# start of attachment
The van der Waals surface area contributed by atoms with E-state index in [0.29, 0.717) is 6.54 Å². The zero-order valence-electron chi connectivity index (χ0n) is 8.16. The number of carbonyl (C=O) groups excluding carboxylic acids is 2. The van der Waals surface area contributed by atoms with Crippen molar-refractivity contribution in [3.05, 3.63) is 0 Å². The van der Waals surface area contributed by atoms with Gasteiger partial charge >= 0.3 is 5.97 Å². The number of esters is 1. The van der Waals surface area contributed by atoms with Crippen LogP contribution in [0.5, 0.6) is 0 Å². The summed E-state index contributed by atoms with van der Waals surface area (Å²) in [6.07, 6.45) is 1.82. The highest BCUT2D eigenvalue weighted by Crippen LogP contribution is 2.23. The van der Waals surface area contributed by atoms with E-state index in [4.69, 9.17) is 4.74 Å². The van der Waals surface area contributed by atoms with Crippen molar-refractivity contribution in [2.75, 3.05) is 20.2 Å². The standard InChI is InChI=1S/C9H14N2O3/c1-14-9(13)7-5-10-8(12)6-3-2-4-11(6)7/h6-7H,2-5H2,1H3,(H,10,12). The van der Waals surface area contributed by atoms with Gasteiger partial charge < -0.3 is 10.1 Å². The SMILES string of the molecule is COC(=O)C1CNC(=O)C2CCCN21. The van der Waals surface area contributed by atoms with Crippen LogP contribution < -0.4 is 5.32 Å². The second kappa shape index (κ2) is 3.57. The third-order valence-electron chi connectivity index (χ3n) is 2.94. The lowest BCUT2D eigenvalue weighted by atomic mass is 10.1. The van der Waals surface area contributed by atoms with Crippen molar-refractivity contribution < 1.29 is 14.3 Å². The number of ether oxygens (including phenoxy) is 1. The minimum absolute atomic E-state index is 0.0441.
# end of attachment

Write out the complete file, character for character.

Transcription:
The van der Waals surface area contributed by atoms with E-state index in [0.29, 0.717) is 6.54 Å². The zero-order valence-electron chi connectivity index (χ0n) is 8.16. The number of carbonyl (C=O) groups excluding carboxylic acids is 2. The van der Waals surface area contributed by atoms with Crippen molar-refractivity contribution in [3.05, 3.63) is 0 Å². The van der Waals surface area contributed by atoms with Gasteiger partial charge >= 0.3 is 5.97 Å². The number of esters is 1. The van der Waals surface area contributed by atoms with Crippen LogP contribution in [0.5, 0.6) is 0 Å². The summed E-state index contributed by atoms with van der Waals surface area (Å²) in [6.07, 6.45) is 1.82. The highest BCUT2D eigenvalue weighted by Crippen LogP contribution is 2.23. The van der Waals surface area contributed by atoms with E-state index in [4.69, 9.17) is 4.74 Å². The van der Waals surface area contributed by atoms with Crippen molar-refractivity contribution in [2.75, 3.05) is 20.2 Å². The standard InChI is InChI=1S/C9H14N2O3/c1-14-9(13)7-5-10-8(12)6-3-2-4-11(6)7/h6-7H,2-5H2,1H3,(H,10,12). The van der Waals surface area contributed by atoms with Gasteiger partial charge < -0.3 is 10.1 Å². The SMILES string of the molecule is COC(=O)C1CNC(=O)C2CCCN21. The van der Waals surface area contributed by atoms with Crippen LogP contribution < -0.4 is 5.32 Å². The second kappa shape index (κ2) is 3.57. The third-order valence-electron chi connectivity index (χ3n) is 2.94. The lowest BCUT2D eigenvalue weighted by atomic mass is 10.1. The van der Waals surface area contributed by atoms with Crippen molar-refractivity contribution < 1.29 is 14.3 Å². The number of ether oxygens (including phenoxy) is 1. The minimum absolute atomic E-state index is 0.0441.